High Holiday Sermons Will Ask Congregants to Look Inward


As an Orthodox rabbi, Isaac Leizerowski has some thoughts about Rosh Hashanah and Yom Kippur sermons. The leader of Congregation Beth Midrash HaRav B’Nai Jacob in Philadelphia believes that those speeches should focus on the same themes.

The High Holidays, according to Leizerowski, are not a time to talk about politics, current events or “the latest fads in society.” They are a time for self-reflection and self-improvement — a process that culminates with repentance during the Yom Kippur fast.

“And everyone hopefully has the insight to be able to repair their own small world,” Leizerowski said. “All Orthodox rabbis have the same theme.”

During the upcoming High Holidays beginning Sept. 25, when 5782 becomes 5783, other area rabbis are following the lead of their more traditional contemporaries. Spiritual leaders in the Conservative, Reform and Reconstructionist traditions alike are asking their congregants to look inward, not outward, this year.

Rabbi Danielle Parmenter of Darchei Noam in Ambler is asking her congregants to step back this High Holiday season, and to rediscover the spiritual. (Photo by Debbie Goldberg)

Even a non-denominational rabbi, Danielle Parmenter of the Darchei Noam congregation in Ambler, is encouraging her members to “fight our human desire to be entertained and captivated every single moment.” In explaining why she chose that theme, Parmenter quoted the German spiritual teacher Eckhart Tolle.

“We are not human beings having a spiritual experience. We are spiritual beings having a human experience,” she said.

But we have lost this bit of wisdom, she argued.

“We’re just so distracted. We can’t be with our own thoughts. We’re too afraid. They’re too powerful,” she continued. “We watch TV. We’re on social media all the time. They numb us from God’s presence.”

According to Parmenter, we are living in a dark time. The world, with its pandemic, wars and inflation pressures, feels like it’s falling apart. But she believes that, despite all of that, “we are moving toward the light.”

The first step, though, is to step back; to breathe; to clear our minds. Only then can we do what we are supposed to do during the reflective month of Elul leading up to the High Holidays, and during the holidays themselves: Look out and notice that the king is in the fields.

The king, spoiler alert, is God, and during the month of Elul, “God leaves the divine realm to be with the masses,” Parmenter explained. And if we are able to become present, we will also be able to see that our own realm is now divine.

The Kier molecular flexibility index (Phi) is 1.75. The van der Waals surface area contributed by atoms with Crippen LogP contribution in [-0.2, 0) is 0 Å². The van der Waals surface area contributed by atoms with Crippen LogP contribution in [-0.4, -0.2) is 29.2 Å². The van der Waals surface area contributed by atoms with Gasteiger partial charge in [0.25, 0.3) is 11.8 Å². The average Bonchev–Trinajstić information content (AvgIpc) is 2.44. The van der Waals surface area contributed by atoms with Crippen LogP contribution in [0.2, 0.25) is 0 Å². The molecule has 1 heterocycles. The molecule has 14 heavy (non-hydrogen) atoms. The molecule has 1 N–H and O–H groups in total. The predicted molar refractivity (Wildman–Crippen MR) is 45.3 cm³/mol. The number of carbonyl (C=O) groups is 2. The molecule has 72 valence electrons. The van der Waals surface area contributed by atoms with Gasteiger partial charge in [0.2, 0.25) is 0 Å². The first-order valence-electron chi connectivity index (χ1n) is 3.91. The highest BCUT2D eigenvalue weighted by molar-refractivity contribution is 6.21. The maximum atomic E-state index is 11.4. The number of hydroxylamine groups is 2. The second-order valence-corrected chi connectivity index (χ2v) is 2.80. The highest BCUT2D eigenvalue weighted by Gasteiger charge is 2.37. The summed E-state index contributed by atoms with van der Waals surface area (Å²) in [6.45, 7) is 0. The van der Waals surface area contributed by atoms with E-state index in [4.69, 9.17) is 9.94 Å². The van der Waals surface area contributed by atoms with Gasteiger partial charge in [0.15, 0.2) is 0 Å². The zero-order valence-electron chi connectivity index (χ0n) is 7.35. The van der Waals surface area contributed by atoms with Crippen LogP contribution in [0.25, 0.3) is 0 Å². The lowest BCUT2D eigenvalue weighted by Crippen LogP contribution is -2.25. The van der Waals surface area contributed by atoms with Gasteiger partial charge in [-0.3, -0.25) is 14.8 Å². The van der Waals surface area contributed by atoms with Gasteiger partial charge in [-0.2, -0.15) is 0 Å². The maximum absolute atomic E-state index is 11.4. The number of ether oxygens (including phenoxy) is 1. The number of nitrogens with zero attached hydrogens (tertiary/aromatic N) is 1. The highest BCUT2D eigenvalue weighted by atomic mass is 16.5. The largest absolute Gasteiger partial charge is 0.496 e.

“We need to look for God in the little details of life,” she said. “What we often think are mundane moments are filled with potential for magnificence and connection.”

Rabbi Aaron Gaber of Congregation Brothers of Israel in Newtown is reminding his congregants this High Holiday season to play the long game, and to focus less on material rewards. (Courtesy of Rabbi Aaron Gaber)

Rabbi Aaron Gaber of the Conservative Congregation Brothers of Israel in Newtown believes that, in 5783, we should begin to choose “the infinity game” over “the finite game.” What he means is that Jews must focus less on short-term goals, relating to events like elections and economic cycles, and more on long-term goals that are not about a material reward.

In his sermon, Gaber plans to discuss a synagogue effort to send honey bears to congregants to wish them a happy new year. It would be less expensive to make members come to the temple to pick them up. But then, the “sweet new year” sentiment from leaders to congregants would not have been as clear.

He is also going to talk about Project Tzedek, a partnership between CBOI and a local school district to work on issues like food insecurity and educational access. There is no specific goal with the partnership — just a general one to try and make things better.

“At the end of the game, I won’t know what the score is, but that we are working towards bettering ourselves and bettering others,” Gaber said.

Rabbi Nathan Weiner of the Conservative Congregation Beth Tikvah in Marlton, New Jersey, lost his 47-year-old brother earlier this year. So, on the holidays, he wants to talk about how “life doesn’t end with death.”

The Jewish God is a God of oneness, according to Weiner. But what is oneness when it comes to the cycle of life and death? And returning to the Earth? And a soul that is without end?

You can neither see nor touch Weiner’s brother’s presence in the lives of the people he left behind, like his two teenage children. But he is still there. They can feel his influence and refer to what he might say.

“Being is eternal,” Weiner said.

With that intense focus on spirituality, rabbis from all denominations are embracing Orthodoxy this year.

“To the spiritual class of people, we do not need world events to spur us to a realization of what is lacking,” Leizerowski concluded. “We believe in a God.” JE

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